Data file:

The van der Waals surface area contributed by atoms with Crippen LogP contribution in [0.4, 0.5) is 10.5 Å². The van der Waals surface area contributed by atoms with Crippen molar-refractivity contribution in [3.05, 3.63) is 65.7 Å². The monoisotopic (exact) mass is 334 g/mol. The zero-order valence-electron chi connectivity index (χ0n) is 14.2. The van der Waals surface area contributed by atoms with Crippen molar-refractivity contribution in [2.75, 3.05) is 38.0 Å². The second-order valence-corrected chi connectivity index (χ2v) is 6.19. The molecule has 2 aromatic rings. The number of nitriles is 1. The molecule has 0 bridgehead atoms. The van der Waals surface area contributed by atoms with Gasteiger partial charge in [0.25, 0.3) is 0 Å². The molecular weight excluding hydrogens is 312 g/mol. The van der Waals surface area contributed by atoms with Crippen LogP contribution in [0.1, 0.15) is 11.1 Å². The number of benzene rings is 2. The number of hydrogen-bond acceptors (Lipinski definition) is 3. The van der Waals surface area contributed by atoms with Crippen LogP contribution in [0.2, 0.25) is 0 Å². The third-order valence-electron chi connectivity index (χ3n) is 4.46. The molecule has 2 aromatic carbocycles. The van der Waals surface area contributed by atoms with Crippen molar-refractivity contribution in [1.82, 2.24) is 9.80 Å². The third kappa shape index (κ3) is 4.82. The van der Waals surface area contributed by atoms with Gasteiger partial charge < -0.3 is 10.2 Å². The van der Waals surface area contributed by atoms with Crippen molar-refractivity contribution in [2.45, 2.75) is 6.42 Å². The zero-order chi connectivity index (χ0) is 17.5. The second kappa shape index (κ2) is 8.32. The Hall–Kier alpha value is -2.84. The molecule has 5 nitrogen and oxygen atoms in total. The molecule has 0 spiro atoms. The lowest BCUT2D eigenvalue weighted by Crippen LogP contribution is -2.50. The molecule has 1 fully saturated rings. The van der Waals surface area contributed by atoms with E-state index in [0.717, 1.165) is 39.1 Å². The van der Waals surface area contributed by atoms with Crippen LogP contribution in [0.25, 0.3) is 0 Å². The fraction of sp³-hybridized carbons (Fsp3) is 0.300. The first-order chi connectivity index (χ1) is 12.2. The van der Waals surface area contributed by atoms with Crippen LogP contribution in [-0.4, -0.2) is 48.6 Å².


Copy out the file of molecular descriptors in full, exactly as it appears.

The van der Waals surface area contributed by atoms with Crippen LogP contribution in [0.4, 0.5) is 10.5 Å². The van der Waals surface area contributed by atoms with Crippen molar-refractivity contribution in [3.05, 3.63) is 65.7 Å². The monoisotopic (exact) mass is 334 g/mol. The zero-order valence-electron chi connectivity index (χ0n) is 14.2. The van der Waals surface area contributed by atoms with Crippen molar-refractivity contribution in [2.75, 3.05) is 38.0 Å². The second-order valence-corrected chi connectivity index (χ2v) is 6.19. The molecule has 2 aromatic rings. The number of nitriles is 1. The molecule has 0 bridgehead atoms. The van der Waals surface area contributed by atoms with Gasteiger partial charge in [0.25, 0.3) is 0 Å². The molecular weight excluding hydrogens is 312 g/mol. The van der Waals surface area contributed by atoms with Crippen LogP contribution in [0.1, 0.15) is 11.1 Å². The number of benzene rings is 2. The number of hydrogen-bond acceptors (Lipinski definition) is 3. The van der Waals surface area contributed by atoms with Crippen LogP contribution in [0.2, 0.25) is 0 Å². The third-order valence-electron chi connectivity index (χ3n) is 4.46. The molecule has 2 aromatic carbocycles. The van der Waals surface area contributed by atoms with Crippen molar-refractivity contribution in [1.82, 2.24) is 9.80 Å². The third kappa shape index (κ3) is 4.82. The van der Waals surface area contributed by atoms with Gasteiger partial charge < -0.3 is 10.2 Å². The van der Waals surface area contributed by atoms with Crippen molar-refractivity contribution in [2.45, 2.75) is 6.42 Å². The zero-order chi connectivity index (χ0) is 17.5. The second kappa shape index (κ2) is 8.32. The Hall–Kier alpha value is -2.84. The molecule has 5 nitrogen and oxygen atoms in total. The molecule has 0 spiro atoms. The lowest BCUT2D eigenvalue weighted by Crippen LogP contribution is -2.50. The molecule has 1 fully saturated rings. The van der Waals surface area contributed by atoms with E-state index in [0.717, 1.165) is 39.1 Å². The van der Waals surface area contributed by atoms with Crippen LogP contribution in [0.25, 0.3) is 0 Å². The fraction of sp³-hybridized carbons (Fsp3) is 0.300. The first-order chi connectivity index (χ1) is 12.2. The van der Waals surface area contributed by atoms with Crippen LogP contribution in [-0.4, -0.2) is 48.6 Å².